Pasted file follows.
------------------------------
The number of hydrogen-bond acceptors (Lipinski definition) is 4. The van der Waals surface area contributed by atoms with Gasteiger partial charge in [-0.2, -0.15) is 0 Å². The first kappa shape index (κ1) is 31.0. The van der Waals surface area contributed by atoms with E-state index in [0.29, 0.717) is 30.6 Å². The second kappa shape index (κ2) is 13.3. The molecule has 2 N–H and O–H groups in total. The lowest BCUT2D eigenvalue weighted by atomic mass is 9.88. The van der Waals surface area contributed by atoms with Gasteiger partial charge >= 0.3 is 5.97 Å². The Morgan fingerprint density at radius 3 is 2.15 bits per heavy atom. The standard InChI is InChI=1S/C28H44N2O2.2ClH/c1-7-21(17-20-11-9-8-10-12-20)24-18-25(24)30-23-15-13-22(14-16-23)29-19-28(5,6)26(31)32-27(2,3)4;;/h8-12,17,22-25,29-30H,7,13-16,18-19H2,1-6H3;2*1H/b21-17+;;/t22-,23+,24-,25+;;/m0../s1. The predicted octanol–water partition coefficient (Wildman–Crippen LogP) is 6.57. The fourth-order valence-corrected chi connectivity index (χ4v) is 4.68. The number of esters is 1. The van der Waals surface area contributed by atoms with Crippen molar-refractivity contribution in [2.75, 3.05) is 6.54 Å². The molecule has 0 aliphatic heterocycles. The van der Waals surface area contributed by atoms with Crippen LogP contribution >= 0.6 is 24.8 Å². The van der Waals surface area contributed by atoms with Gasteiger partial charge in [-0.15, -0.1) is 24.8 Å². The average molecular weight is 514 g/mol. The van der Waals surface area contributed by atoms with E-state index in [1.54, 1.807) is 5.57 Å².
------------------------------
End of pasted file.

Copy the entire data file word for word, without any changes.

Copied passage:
The number of hydrogen-bond acceptors (Lipinski definition) is 4. The van der Waals surface area contributed by atoms with Gasteiger partial charge in [-0.2, -0.15) is 0 Å². The first kappa shape index (κ1) is 31.0. The van der Waals surface area contributed by atoms with E-state index in [0.29, 0.717) is 30.6 Å². The second kappa shape index (κ2) is 13.3. The molecule has 2 N–H and O–H groups in total. The lowest BCUT2D eigenvalue weighted by atomic mass is 9.88. The van der Waals surface area contributed by atoms with Gasteiger partial charge >= 0.3 is 5.97 Å². The Morgan fingerprint density at radius 3 is 2.15 bits per heavy atom. The standard InChI is InChI=1S/C28H44N2O2.2ClH/c1-7-21(17-20-11-9-8-10-12-20)24-18-25(24)30-23-15-13-22(14-16-23)29-19-28(5,6)26(31)32-27(2,3)4;;/h8-12,17,22-25,29-30H,7,13-16,18-19H2,1-6H3;2*1H/b21-17+;;/t22-,23+,24-,25+;;/m0../s1. The predicted octanol–water partition coefficient (Wildman–Crippen LogP) is 6.57. The fourth-order valence-corrected chi connectivity index (χ4v) is 4.68. The number of esters is 1. The van der Waals surface area contributed by atoms with Crippen molar-refractivity contribution in [2.75, 3.05) is 6.54 Å². The molecule has 0 aliphatic heterocycles. The van der Waals surface area contributed by atoms with Crippen LogP contribution >= 0.6 is 24.8 Å². The van der Waals surface area contributed by atoms with Gasteiger partial charge in [-0.15, -0.1) is 24.8 Å². The average molecular weight is 514 g/mol. The van der Waals surface area contributed by atoms with E-state index in [1.54, 1.807) is 5.57 Å².